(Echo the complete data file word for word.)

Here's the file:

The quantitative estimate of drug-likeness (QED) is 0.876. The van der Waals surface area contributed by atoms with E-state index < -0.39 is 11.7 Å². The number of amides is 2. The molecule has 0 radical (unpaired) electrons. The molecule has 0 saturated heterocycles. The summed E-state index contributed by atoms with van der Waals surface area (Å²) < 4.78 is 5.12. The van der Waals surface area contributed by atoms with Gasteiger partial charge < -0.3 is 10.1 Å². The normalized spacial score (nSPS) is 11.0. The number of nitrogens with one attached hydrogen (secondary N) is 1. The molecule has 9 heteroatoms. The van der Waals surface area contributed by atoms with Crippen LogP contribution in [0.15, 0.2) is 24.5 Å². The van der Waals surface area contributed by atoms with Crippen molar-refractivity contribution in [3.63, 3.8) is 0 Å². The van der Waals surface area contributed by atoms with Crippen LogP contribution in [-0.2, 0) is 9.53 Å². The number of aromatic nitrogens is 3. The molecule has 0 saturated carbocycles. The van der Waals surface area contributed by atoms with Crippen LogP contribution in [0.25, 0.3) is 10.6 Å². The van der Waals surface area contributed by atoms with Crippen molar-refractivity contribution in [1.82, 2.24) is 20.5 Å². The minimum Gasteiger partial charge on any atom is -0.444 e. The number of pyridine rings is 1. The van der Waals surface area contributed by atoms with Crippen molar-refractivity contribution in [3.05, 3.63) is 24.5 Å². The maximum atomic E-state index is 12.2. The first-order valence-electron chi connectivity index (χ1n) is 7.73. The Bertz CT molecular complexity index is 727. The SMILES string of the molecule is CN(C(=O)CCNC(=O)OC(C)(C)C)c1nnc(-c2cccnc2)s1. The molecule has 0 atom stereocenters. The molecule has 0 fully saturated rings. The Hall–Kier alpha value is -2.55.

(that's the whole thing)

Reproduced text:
The quantitative estimate of drug-likeness (QED) is 0.876. The van der Waals surface area contributed by atoms with E-state index < -0.39 is 11.7 Å². The number of amides is 2. The molecule has 0 radical (unpaired) electrons. The molecule has 0 saturated heterocycles. The summed E-state index contributed by atoms with van der Waals surface area (Å²) < 4.78 is 5.12. The van der Waals surface area contributed by atoms with Gasteiger partial charge < -0.3 is 10.1 Å². The normalized spacial score (nSPS) is 11.0. The number of nitrogens with one attached hydrogen (secondary N) is 1. The molecule has 9 heteroatoms. The van der Waals surface area contributed by atoms with Crippen LogP contribution in [0.15, 0.2) is 24.5 Å². The van der Waals surface area contributed by atoms with Crippen molar-refractivity contribution in [3.63, 3.8) is 0 Å². The van der Waals surface area contributed by atoms with Crippen LogP contribution in [-0.2, 0) is 9.53 Å². The number of aromatic nitrogens is 3. The molecule has 0 saturated carbocycles. The van der Waals surface area contributed by atoms with Crippen LogP contribution in [0.25, 0.3) is 10.6 Å². The van der Waals surface area contributed by atoms with Crippen molar-refractivity contribution in [1.82, 2.24) is 20.5 Å². The minimum Gasteiger partial charge on any atom is -0.444 e. The number of pyridine rings is 1. The van der Waals surface area contributed by atoms with Crippen molar-refractivity contribution in [3.05, 3.63) is 24.5 Å². The maximum atomic E-state index is 12.2. The first-order valence-electron chi connectivity index (χ1n) is 7.73. The Bertz CT molecular complexity index is 727. The SMILES string of the molecule is CN(C(=O)CCNC(=O)OC(C)(C)C)c1nnc(-c2cccnc2)s1. The molecule has 0 atom stereocenters. The molecule has 0 fully saturated rings. The Hall–Kier alpha value is -2.55.